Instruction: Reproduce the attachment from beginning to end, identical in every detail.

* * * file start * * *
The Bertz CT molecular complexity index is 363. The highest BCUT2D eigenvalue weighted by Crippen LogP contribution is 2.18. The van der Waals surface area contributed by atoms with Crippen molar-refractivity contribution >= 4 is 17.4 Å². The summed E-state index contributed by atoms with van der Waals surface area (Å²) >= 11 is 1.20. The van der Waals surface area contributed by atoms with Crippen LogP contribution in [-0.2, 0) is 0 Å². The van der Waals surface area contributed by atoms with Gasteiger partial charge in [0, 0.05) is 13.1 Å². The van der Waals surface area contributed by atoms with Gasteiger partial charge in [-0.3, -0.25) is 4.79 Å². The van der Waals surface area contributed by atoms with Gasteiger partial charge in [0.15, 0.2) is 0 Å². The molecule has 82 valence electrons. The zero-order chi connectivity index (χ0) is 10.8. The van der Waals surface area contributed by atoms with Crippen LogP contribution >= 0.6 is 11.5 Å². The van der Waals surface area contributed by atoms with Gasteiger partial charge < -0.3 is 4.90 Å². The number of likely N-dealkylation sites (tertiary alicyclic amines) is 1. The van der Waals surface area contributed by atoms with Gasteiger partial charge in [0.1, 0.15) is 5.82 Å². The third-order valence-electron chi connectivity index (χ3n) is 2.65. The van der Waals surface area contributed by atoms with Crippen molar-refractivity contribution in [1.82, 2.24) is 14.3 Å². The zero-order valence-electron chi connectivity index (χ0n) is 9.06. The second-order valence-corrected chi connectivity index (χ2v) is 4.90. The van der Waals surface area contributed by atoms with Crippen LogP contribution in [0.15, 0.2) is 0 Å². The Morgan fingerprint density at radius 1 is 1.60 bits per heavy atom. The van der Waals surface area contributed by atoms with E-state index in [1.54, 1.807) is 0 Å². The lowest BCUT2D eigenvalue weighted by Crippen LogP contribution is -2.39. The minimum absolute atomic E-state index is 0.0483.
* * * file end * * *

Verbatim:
The Bertz CT molecular complexity index is 363. The highest BCUT2D eigenvalue weighted by Crippen LogP contribution is 2.18. The van der Waals surface area contributed by atoms with Crippen molar-refractivity contribution >= 4 is 17.4 Å². The summed E-state index contributed by atoms with van der Waals surface area (Å²) >= 11 is 1.20. The van der Waals surface area contributed by atoms with Crippen LogP contribution in [-0.2, 0) is 0 Å². The van der Waals surface area contributed by atoms with Gasteiger partial charge in [0, 0.05) is 13.1 Å². The van der Waals surface area contributed by atoms with Gasteiger partial charge in [-0.3, -0.25) is 4.79 Å². The van der Waals surface area contributed by atoms with Gasteiger partial charge in [0.15, 0.2) is 0 Å². The molecule has 82 valence electrons. The zero-order chi connectivity index (χ0) is 10.8. The van der Waals surface area contributed by atoms with Crippen LogP contribution >= 0.6 is 11.5 Å². The van der Waals surface area contributed by atoms with Gasteiger partial charge < -0.3 is 4.90 Å². The number of likely N-dealkylation sites (tertiary alicyclic amines) is 1. The van der Waals surface area contributed by atoms with Gasteiger partial charge in [0.1, 0.15) is 5.82 Å². The third-order valence-electron chi connectivity index (χ3n) is 2.65. The van der Waals surface area contributed by atoms with Crippen molar-refractivity contribution in [1.82, 2.24) is 14.3 Å². The zero-order valence-electron chi connectivity index (χ0n) is 9.06. The second-order valence-corrected chi connectivity index (χ2v) is 4.90. The van der Waals surface area contributed by atoms with Crippen LogP contribution in [0.15, 0.2) is 0 Å². The Morgan fingerprint density at radius 1 is 1.60 bits per heavy atom. The van der Waals surface area contributed by atoms with E-state index in [1.54, 1.807) is 0 Å². The lowest BCUT2D eigenvalue weighted by Crippen LogP contribution is -2.39. The minimum absolute atomic E-state index is 0.0483.